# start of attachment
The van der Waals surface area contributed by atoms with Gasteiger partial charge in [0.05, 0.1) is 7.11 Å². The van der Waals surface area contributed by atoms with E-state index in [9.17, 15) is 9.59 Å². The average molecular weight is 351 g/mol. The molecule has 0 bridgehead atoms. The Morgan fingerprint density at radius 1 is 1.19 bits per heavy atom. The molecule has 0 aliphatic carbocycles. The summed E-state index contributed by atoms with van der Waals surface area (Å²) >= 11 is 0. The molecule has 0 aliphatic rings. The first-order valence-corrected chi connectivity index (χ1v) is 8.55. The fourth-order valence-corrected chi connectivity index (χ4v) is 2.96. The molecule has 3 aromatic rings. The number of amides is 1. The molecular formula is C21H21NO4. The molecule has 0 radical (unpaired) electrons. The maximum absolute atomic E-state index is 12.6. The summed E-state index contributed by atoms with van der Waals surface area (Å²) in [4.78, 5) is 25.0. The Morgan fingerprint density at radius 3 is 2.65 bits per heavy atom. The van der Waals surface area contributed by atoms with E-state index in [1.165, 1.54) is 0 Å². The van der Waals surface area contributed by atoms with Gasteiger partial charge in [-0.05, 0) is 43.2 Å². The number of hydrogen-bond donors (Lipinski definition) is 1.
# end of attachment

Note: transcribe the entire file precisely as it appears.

The van der Waals surface area contributed by atoms with Gasteiger partial charge in [0.05, 0.1) is 7.11 Å². The van der Waals surface area contributed by atoms with E-state index in [9.17, 15) is 9.59 Å². The average molecular weight is 351 g/mol. The molecule has 0 bridgehead atoms. The Morgan fingerprint density at radius 1 is 1.19 bits per heavy atom. The molecule has 0 aliphatic carbocycles. The summed E-state index contributed by atoms with van der Waals surface area (Å²) >= 11 is 0. The molecule has 0 aliphatic rings. The first-order valence-corrected chi connectivity index (χ1v) is 8.55. The fourth-order valence-corrected chi connectivity index (χ4v) is 2.96. The molecule has 3 aromatic rings. The number of amides is 1. The molecular formula is C21H21NO4. The molecule has 0 radical (unpaired) electrons. The maximum absolute atomic E-state index is 12.6. The summed E-state index contributed by atoms with van der Waals surface area (Å²) in [4.78, 5) is 25.0. The Morgan fingerprint density at radius 3 is 2.65 bits per heavy atom. The van der Waals surface area contributed by atoms with E-state index in [1.165, 1.54) is 0 Å². The van der Waals surface area contributed by atoms with Gasteiger partial charge in [-0.05, 0) is 43.2 Å². The number of hydrogen-bond donors (Lipinski definition) is 1.